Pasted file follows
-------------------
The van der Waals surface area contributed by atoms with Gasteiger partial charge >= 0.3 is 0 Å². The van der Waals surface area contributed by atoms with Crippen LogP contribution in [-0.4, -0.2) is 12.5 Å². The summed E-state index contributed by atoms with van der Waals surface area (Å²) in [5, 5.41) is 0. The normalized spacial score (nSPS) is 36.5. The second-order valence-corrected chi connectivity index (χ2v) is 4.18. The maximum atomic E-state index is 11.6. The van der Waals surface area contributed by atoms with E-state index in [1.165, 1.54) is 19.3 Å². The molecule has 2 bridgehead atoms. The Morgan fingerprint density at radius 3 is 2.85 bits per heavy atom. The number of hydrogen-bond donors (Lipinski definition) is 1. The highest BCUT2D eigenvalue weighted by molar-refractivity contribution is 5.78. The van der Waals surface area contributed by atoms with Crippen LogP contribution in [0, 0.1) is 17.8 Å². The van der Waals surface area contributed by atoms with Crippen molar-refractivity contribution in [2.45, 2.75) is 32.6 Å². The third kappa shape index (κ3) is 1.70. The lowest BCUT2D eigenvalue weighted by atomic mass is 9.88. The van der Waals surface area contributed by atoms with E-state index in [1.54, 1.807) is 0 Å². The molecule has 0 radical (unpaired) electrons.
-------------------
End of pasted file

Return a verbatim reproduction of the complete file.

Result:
The van der Waals surface area contributed by atoms with Gasteiger partial charge >= 0.3 is 0 Å². The van der Waals surface area contributed by atoms with Crippen LogP contribution in [-0.4, -0.2) is 12.5 Å². The summed E-state index contributed by atoms with van der Waals surface area (Å²) in [5, 5.41) is 0. The normalized spacial score (nSPS) is 36.5. The second-order valence-corrected chi connectivity index (χ2v) is 4.18. The maximum atomic E-state index is 11.6. The van der Waals surface area contributed by atoms with E-state index in [1.165, 1.54) is 19.3 Å². The molecule has 2 bridgehead atoms. The Morgan fingerprint density at radius 3 is 2.85 bits per heavy atom. The number of hydrogen-bond donors (Lipinski definition) is 1. The highest BCUT2D eigenvalue weighted by molar-refractivity contribution is 5.78. The van der Waals surface area contributed by atoms with Crippen LogP contribution in [0, 0.1) is 17.8 Å². The van der Waals surface area contributed by atoms with Crippen molar-refractivity contribution in [2.45, 2.75) is 32.6 Å². The third kappa shape index (κ3) is 1.70. The lowest BCUT2D eigenvalue weighted by atomic mass is 9.88. The van der Waals surface area contributed by atoms with E-state index in [1.54, 1.807) is 0 Å². The molecule has 0 radical (unpaired) electrons.